September 24, 2020
What to expect in Washington (September 24)
The Senate could vote as soon as today (September 24) on the House-passed continuing resolution to: extend government funding through December 11, extend health extenders through that date, and extend both the surface transportation authorization and flood insurance through September 30, 2021; and provide money for the Highway Trust Fund and farm and nutrition aid. Senate Majority Leader Mitch McConnell (R-KY) said only that the chamber would act well before the expiration of government funding on September 30. Any holdup would not be due to objections to the CR but because of a general delay of Senate business because of partisan tensions over Supreme Court nomination plans (Democrats have this week invoked the two-hour rule, preventing committees from meeting after the chamber has been in for two hours).
A vote this week could mean Senators leave for the October recess and to campaign before the election, with the prospect of being called back for a vote on coronavirus relief or business related to the Supreme Court nomination. Politico reported second-ranking Republican Senator John Thune (R-SD) as saying, "My guess is if we wrap up the CR then yeah we probably should be done for at least a while until something pops on one of those other issues," and reported Democrats could object to the Senate going on recess.
On CNBC this morning, Senate Finance Committee member Pat Toomey (R-PA) said odds for another coronavirus relief/stimulus bill are "pretty far below even between now and the election — after the election, who knows?" He said that was probably the case prior to the passing of Supreme Court Justice Ruth Bader Ginsburg, and now that the Senate will be focused on the replacement process, "another stimulus bill is less likely." He said he was skeptical of the need for some of the likely ingredients of another bill, like state and local funding and an unemployment benefits add-on, but backs education funding and liability protection provisions. Still, the price of a bill that can pass Congress "has probably gotten to the point where it is too high," Senator Toomey said.
Today at 10 a.m. is the Senate Banking Committee hearing, "The Quarterly CARES Act Report to Congress," with Treasury Secretary Steven Mnuchin and Fed Chairman Jerome Powell.
The Senate HELP Committee held a hearing yesterday, "COVID-19: An Update on the Federal Response," with Anthony Fauci, Director of NIH's National Institute of Allergy and Infectious Diseases; CDC Director Robert Redfield; HHS Assistant Secretary Adm. Brett Giroir; and FDA Commissioner Stephen Hahn. As vaccine "trials go on, we predict that sometime by the end of this year, let's say November or December, we will know whether or not these are safe and effective. And … right now, doses of this vaccine are being produced so that they'll be ready to be distributed," Dr. Fauci said. "We hope — we feel strongly that if we have a combination of adherence to the public health measures together with a vaccine that will be distributed to people in this country and worldwide, we may be able to turn around this terrible pandemic that which we have been experiencing." Dr. Redfield said a vaccine may be widely available by "late March, early April." Dr. Fauci similarly said he expected there to be about 700 million doses of the vaccine by April.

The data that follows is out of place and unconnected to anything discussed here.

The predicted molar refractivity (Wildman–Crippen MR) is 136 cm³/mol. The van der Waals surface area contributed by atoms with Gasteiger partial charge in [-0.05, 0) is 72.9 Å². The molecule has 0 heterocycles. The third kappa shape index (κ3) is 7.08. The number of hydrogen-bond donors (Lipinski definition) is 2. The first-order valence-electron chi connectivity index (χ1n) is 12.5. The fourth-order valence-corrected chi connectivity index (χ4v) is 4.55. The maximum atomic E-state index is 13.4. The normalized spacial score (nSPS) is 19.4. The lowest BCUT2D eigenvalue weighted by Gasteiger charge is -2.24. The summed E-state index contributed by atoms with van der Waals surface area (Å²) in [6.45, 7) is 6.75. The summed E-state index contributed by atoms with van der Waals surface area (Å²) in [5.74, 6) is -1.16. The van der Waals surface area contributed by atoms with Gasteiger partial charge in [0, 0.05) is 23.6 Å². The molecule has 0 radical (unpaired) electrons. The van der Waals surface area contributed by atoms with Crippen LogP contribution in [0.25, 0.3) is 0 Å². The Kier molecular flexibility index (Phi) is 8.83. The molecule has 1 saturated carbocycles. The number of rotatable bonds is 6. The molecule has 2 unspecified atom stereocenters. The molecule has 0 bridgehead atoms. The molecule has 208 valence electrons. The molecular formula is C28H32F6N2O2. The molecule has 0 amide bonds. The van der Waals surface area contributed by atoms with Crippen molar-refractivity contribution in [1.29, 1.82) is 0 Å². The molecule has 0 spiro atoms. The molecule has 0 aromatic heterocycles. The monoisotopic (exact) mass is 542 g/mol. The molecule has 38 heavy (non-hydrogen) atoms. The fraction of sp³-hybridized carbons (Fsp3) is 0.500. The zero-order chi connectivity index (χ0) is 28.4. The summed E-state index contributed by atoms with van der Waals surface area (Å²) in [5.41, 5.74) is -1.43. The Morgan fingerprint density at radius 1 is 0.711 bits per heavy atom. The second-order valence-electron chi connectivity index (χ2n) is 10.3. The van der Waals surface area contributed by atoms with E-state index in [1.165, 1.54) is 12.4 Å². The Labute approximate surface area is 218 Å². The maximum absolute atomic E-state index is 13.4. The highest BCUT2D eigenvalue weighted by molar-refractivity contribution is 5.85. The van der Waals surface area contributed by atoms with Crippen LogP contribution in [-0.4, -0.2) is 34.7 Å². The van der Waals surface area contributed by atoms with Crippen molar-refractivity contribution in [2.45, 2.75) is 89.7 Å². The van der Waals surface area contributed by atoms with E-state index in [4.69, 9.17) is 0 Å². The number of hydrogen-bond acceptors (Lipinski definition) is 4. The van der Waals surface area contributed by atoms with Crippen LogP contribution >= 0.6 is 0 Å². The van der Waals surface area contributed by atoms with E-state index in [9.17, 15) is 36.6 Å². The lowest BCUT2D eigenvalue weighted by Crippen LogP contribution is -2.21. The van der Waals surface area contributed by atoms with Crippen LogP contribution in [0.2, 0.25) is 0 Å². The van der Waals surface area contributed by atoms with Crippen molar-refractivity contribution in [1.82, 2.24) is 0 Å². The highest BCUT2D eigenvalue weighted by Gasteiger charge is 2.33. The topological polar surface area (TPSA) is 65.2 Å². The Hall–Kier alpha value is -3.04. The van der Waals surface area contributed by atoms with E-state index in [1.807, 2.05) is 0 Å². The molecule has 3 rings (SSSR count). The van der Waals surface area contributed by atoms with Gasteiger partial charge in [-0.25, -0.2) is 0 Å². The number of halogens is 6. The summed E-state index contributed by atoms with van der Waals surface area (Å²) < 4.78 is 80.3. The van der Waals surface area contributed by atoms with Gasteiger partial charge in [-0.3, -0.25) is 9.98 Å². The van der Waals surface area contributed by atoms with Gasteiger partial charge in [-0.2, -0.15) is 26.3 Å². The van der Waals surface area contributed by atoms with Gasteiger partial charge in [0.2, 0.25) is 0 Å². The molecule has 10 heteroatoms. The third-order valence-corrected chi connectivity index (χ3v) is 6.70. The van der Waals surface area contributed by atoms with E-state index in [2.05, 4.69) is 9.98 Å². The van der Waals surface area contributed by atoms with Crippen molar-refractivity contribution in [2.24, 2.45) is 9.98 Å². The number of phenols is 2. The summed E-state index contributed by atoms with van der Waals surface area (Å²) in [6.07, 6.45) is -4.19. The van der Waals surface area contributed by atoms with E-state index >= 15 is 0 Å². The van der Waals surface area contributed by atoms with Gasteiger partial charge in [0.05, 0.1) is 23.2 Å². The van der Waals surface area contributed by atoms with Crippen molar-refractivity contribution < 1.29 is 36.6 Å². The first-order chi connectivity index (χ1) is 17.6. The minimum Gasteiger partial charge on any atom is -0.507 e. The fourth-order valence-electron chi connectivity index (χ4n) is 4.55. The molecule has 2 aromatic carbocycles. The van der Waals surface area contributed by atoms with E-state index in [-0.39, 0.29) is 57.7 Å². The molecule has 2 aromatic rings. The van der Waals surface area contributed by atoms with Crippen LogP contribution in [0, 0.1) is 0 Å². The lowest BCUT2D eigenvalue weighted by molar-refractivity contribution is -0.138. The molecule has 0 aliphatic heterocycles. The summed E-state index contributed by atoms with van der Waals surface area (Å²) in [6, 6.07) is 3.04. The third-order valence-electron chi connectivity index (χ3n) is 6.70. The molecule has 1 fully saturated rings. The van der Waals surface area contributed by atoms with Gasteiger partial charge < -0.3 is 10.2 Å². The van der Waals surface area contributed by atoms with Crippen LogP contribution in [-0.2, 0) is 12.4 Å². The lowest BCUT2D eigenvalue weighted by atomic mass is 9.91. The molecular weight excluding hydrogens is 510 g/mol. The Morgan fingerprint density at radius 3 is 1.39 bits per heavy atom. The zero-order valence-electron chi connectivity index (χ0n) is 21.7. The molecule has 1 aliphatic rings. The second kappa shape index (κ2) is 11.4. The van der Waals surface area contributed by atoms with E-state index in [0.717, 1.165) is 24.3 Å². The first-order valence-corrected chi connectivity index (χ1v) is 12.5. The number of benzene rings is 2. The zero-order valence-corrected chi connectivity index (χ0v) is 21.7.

President Trump visits Charlotte, North Carolina, today to discuss his healthcare vision for the nation, which may include an executive order protecting those with preexisting conditions and discussion of drug prices and surprise billing. Today's Washington Post reported that the President wants to further demonstrate his positions on health care, which is a major issue in the election, especially because of the pandemic.
Speaking about the coronavirus at a September 23 news conference, President Trump said, "By cutting red tape and unleashing America's genius, we've reduced the fatality rate 85% since April. "
During a summit in North Carolina September 23, Democratic presidential nominee Joe Biden "called for a national coronavirus business reopening standard backed by a multibillion-dollar federal testing and PPE supply chain, so that small business owners would not only have consistent health guidance, but the means to carry out those recommendations," and "also addressed the racial wealth gap," CNBC reported.
A new Monmouth University poll of the presidential race in Georgia shows President Trump leading Democratic nominee Biden 48% to 46% (among likely voters).
A Franklin & Marshall College poll of the presidential race in Pennsylvania shows Biden leading President Trump 48% to 42% (among likely voters).
ThinkAdvisor, citing former Clinton and Obama retirement policy adviser Mark Iwry, reported that Biden's plans for retirement savings policy, which include equalizing the tax benefits of retirement plans across the income scale and automatic enrollment in IRAs for workers who do not have a pension or 401(k)-type plan, probably wouldn't be tapped to raise revenue.
Today at 1 p.m. is the House Ways & Means Social Security Subcommittee hearing, "Save Social Security Now." The hearing will feature testimony from Senate Finance Committee Ranking Member Ron Wyden (D-OR) and House members, as well as a third panel consisting of:
On Friday, September 25, is the EY Webcast, "Tax in the time of COVID-19: Update on legislative, economic, regulatory and IRS developments," at 12:00 p.m. ET. The coronavirus (COVID-19) and the resulting economic crisis have made reacting to tax and trade developments more complicated and more difficult. Panelists will provide updates on: (i) the US legislative and economic landscape; (ii) breaking developments — federal and state; and (iii) what's happening at the IRS. Register.